Germany Asks for Forgiveness as Poland Marks 80th Anniversary of War
Germany’s president asked for forgiveness for his country on Sunday for the suffering of the Polish people during World War Two as Poland marked 80 years since the Nazi German invasion that unleashed the deadliest conflict in human history.
The ceremonies began at 4:30 am in the small town of Wielun, site of one of the first bombings of the war on Sept. 1, 1939, with speeches by Polish President Andrzej Duda and his German counterpart, Frank-Walter Steinmeier.
Few places saw death and destruction on the scale of Poland. It lost about a fifth of its population, including the vast majority of its 3 million Jewish citizens.
After the war, its shattered capital of Warsaw had to rise again from ruins and Poland remained under Soviet domination until 1989.
“As a German guest I walk before you here barefoot. I look back in gratitude to the Polish people’s fight for freedom. I bow sorrowfully before the suffering of the victim,” Steinmeier said at event later in Warsaw.
“I ask for forgiveness for Germany’s historical guilt. I profess to our lasting responsibility.”
US Vice President Mike Pence paid tribute to the courage of the Polish people.
“None fought with more valor, determination, and righteous fury than the Poles,” Pence told the gathering of leaders that included German Chancellor Angela Merkel and French Prime Minister Edouard Philippe.
For some in Poland, the conflict and its commemorations are still a live political issue, just weeks before a national vote.
For Poland’s ruling Law and Justice (PiS) party, the memory of the war is a major plank of its “historical politics,” aiming to counteract what it calls the West’s lack of appreciation for Polish suffering and bravery under Nazi occupation.
Pence attended the ceremony instead of US President Donald Trump who canceled his trip due to the arrival of Hurricane Dorian, a disappointment to the PiS government which is seen as one of Washington’s biggest allies in Europe.
Pence underlined that relationship, saying: “America and Poland will continue to call on our allies to live up to the promises we have made to one another.”
Trump and the PiS government share views on issues such migration, energy and abortion, but the Warsaw government faces mounting isolation in Europe over accusations that it subverts democratic norms.
Despite the theme of the day looking back 80 years, present day politics was, as ever, to the fore.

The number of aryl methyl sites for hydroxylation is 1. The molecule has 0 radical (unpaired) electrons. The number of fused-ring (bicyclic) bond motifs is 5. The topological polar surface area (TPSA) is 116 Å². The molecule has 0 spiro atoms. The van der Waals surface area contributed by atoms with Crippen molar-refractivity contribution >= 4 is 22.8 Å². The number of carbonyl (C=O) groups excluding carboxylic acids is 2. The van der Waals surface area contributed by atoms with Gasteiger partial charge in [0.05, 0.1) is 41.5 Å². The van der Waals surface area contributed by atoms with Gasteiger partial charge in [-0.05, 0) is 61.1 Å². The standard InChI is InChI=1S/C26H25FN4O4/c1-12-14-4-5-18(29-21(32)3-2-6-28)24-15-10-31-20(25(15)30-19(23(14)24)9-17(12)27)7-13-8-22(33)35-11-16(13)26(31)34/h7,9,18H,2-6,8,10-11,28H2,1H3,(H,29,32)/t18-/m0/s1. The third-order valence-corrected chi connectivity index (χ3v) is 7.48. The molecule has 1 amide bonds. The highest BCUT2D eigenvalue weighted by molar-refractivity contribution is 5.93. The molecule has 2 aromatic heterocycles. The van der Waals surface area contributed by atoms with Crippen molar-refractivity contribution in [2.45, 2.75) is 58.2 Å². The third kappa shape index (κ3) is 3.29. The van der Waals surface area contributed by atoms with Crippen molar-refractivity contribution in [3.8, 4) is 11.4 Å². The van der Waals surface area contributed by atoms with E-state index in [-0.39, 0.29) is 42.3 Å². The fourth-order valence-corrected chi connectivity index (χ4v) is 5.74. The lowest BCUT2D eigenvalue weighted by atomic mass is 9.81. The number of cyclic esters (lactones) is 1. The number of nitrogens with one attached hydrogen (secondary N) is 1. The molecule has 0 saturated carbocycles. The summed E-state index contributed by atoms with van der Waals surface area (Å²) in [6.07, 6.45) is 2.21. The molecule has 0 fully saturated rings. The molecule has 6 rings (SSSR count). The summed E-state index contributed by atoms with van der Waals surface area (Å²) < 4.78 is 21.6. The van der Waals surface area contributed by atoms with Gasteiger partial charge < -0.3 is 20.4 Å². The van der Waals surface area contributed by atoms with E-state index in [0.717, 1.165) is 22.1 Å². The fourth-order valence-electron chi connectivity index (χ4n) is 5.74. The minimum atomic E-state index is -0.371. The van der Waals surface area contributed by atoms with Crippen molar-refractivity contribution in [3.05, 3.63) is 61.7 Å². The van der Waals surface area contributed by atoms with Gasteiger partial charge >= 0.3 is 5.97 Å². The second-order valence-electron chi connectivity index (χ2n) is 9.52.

“We know that Europe needs to become stronger and more self-confident,” Steinmeier said. “But we also know: Europe should not be strong without America – or even against America. Rather, Europe needs partners. And I’m sure America needs partners in this world too … So let’s take care of this partnership!”
Poland was holding a series of commemorations during the day. Parallel events, attended by Prime Minister Mateusz Morawiecki and European Commission deputy chief Frans Timmermans, were held in the coastal city of Gdansk, site of one of the first battles of the war.
Morawiecki spoke of the huge material, spiritual, economic and financial losses Poland suffered in the war.
“We need to talk about those losses, we need to remember, we need to demand truth and demand compensation,” Morawiecki said.
PiS politicians have repeatedly called for war reparations from Germany, one of Poland’s biggest trade partners and a fellow member of the European Union and NATO, and several onlookers yelled “reparations” after Steinmeier spoke.
Berlin says all financial claims linked to World War Two have been settled but Steinmeier continued with his theme of responsibility. “Because Germany – despite its history – was allowed to grow to new strength in Europe, we Germans must do more for Europe,” he said.
Critics say the PiS’s ambition is to fan nationalism among voters at a time when populists around the world are tapping into historical revisionism. PiS says the country’s standing on the global stage and national security are at stake.
Wartime remembrance has become a campaign theme ahead of the national election due on Oct. 13, with PiS accusing the opposition of failing to protect Poland’s image.
“Often, we are faced with substantial ignorance when it comes to historical policy … or simply ill will,” Jaroslaw Sellin, deputy culture minister, told Reuters.
Opinion polls show PiS is likely to win the October ballot. The party’s ambition is to galvanize voters and disprove critics by winning a majority that would allow it to change the constitution.
Poland commemorates the outbreak of World War Two rather than its end because it fell under Soviet domination shortly afterwards.